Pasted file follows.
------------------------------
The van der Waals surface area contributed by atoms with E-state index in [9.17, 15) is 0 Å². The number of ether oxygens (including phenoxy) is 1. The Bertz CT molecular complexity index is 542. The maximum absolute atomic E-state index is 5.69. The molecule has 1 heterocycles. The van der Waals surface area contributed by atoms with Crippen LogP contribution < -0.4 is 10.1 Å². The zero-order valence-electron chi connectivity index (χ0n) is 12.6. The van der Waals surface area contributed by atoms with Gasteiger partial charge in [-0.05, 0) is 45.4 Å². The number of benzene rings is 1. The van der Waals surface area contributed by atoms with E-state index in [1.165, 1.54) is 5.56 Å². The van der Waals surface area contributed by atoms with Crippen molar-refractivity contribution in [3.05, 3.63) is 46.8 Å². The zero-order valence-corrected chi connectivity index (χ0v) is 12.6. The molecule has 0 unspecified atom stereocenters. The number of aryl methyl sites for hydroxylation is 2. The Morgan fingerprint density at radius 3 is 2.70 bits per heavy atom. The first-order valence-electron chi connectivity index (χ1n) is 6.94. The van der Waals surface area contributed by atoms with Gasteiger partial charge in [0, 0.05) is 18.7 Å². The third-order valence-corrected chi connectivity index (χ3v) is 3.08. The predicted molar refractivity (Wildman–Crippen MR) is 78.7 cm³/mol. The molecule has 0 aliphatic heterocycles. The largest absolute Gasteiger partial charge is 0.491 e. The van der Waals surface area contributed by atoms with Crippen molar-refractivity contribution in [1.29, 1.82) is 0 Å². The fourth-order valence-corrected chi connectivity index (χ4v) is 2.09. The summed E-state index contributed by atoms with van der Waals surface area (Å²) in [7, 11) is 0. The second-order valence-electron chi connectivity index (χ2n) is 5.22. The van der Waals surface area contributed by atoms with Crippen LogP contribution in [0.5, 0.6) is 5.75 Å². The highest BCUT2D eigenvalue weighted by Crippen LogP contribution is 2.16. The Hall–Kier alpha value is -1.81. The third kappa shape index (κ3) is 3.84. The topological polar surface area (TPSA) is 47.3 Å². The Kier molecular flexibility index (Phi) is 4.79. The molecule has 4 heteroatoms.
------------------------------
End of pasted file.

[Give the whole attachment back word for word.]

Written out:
The van der Waals surface area contributed by atoms with E-state index in [9.17, 15) is 0 Å². The number of ether oxygens (including phenoxy) is 1. The Bertz CT molecular complexity index is 542. The maximum absolute atomic E-state index is 5.69. The molecule has 1 heterocycles. The van der Waals surface area contributed by atoms with Crippen LogP contribution < -0.4 is 10.1 Å². The zero-order valence-electron chi connectivity index (χ0n) is 12.6. The van der Waals surface area contributed by atoms with Gasteiger partial charge in [-0.05, 0) is 45.4 Å². The number of benzene rings is 1. The van der Waals surface area contributed by atoms with E-state index in [1.165, 1.54) is 5.56 Å². The van der Waals surface area contributed by atoms with Crippen molar-refractivity contribution in [3.05, 3.63) is 46.8 Å². The zero-order valence-corrected chi connectivity index (χ0v) is 12.6. The molecule has 0 unspecified atom stereocenters. The number of aryl methyl sites for hydroxylation is 2. The Morgan fingerprint density at radius 3 is 2.70 bits per heavy atom. The first-order valence-electron chi connectivity index (χ1n) is 6.94. The van der Waals surface area contributed by atoms with Gasteiger partial charge in [0, 0.05) is 18.7 Å². The third-order valence-corrected chi connectivity index (χ3v) is 3.08. The predicted molar refractivity (Wildman–Crippen MR) is 78.7 cm³/mol. The molecule has 0 aliphatic heterocycles. The largest absolute Gasteiger partial charge is 0.491 e. The van der Waals surface area contributed by atoms with Crippen molar-refractivity contribution in [1.29, 1.82) is 0 Å². The fourth-order valence-corrected chi connectivity index (χ4v) is 2.09. The summed E-state index contributed by atoms with van der Waals surface area (Å²) in [7, 11) is 0. The second-order valence-electron chi connectivity index (χ2n) is 5.22. The van der Waals surface area contributed by atoms with Crippen LogP contribution in [0.5, 0.6) is 5.75 Å². The highest BCUT2D eigenvalue weighted by Crippen LogP contribution is 2.16. The Hall–Kier alpha value is -1.81. The third kappa shape index (κ3) is 3.84. The topological polar surface area (TPSA) is 47.3 Å². The Kier molecular flexibility index (Phi) is 4.79. The molecule has 4 heteroatoms.